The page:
Co-curricular activities are a very important part of your law school experience. By being a member of a co-curricular journal, the Mock Trial Team or Moot Court Team you will develop vital skills that will help you succeed in your future legal endeavors while also receiving college credit for your efforts. Many employers look for involvement in these types of organizations when hiring interns and associates. There are various ways to effectively prepare during your 1L year to receive an invitation to join one of these organizations.
The best way to prepare to make the Florida State University College of Law Mock Trial team at the end of your 1L year is to join the Black Law Students Association (BLSA) or Phi Alpha Delta (PAD) mock trial teams at the beginning of your 1L year because they allow students to compete in mock trial competitions as 1Ls. By participating in the BLSA or PAD teams, you will become familiar with the intricacies of mock trial competitions while also gaining invaluable experience that will give you an advantage when you are trying out for the Florida State Law team.
Your 1L appellate brief will be one of the most important factors in your Moot Court tryout. I would recommend dedicating a lot of time to researching and writing your brief, getting input from your legal writing professor and completing your brief early. The Moot Court team will grade your written brief, which is why it is so important to write a great one! You also will be required to argue both sides of the issues included in your brief. This will be made easier if you finish writing it early and have time to become familiar with those issues.
By doing well during your 1L year you will improve your chances of becoming a member of the Florida State University Law Review, Journal of Transnational Law & Policy or Journal of Land Use & Environmental Law. There are two ways to accomplish this:
Grading-On: The journals operate their grade-on policies in a slightly different manner. Florida State University Law Review invites the top students from the entire 1L class, while the Journal of Transnational Law & Policy and Journal of Land Use & Environmental Law invite the top students of each legal writing class. The students with the best grades overall and who excelled in their legal writing classes have the best chance of grading-on to a journal.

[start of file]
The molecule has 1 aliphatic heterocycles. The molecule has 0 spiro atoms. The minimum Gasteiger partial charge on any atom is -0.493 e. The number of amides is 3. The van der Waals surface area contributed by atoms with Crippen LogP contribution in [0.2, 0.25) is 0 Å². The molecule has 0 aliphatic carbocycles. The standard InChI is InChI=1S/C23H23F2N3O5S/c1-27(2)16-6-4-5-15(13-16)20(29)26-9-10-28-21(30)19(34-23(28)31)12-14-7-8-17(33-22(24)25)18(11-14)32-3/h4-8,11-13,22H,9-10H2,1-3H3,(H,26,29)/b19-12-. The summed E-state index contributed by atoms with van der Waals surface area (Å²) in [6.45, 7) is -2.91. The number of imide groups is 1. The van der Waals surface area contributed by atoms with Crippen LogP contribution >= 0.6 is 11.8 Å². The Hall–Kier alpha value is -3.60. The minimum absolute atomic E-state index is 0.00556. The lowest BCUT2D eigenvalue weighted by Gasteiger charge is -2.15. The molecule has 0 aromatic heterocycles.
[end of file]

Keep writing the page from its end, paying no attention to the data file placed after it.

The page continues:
Writing-On: There are two write-on competitions: winter and summer. For both, students are given a prompt and have to write a case note answering a proposed question. This requires them to use writing and citation skills learned in their legal writing classes and illustrates how important it is to diligently work on one’s legal writing memo and appellate brief. The Journal of Transnational Law & Policy and the Journal of Land Use & Environmental Law allow 1L’s to compete in the winter write-on competition and all of the journals participate in the summer write-on competition.
The Florida State University Business Review, while not a co-curricular activity, also offers students opportunities to grade-on or write-on. They follow the same procedures as the Journal of Transnational Law & Policy and the Journal of Land Use & Environmental Law and participate in both the winter and summer write-on competitions.
For all of these activities, current and prospective students are encouraged to reach out to current members to get more specific advice on how to succeed in making it onto a team or journal. If one is extremely passionate about joining one of the teams or journals, it is also never too early to start preparing.
Abby Altman, 3L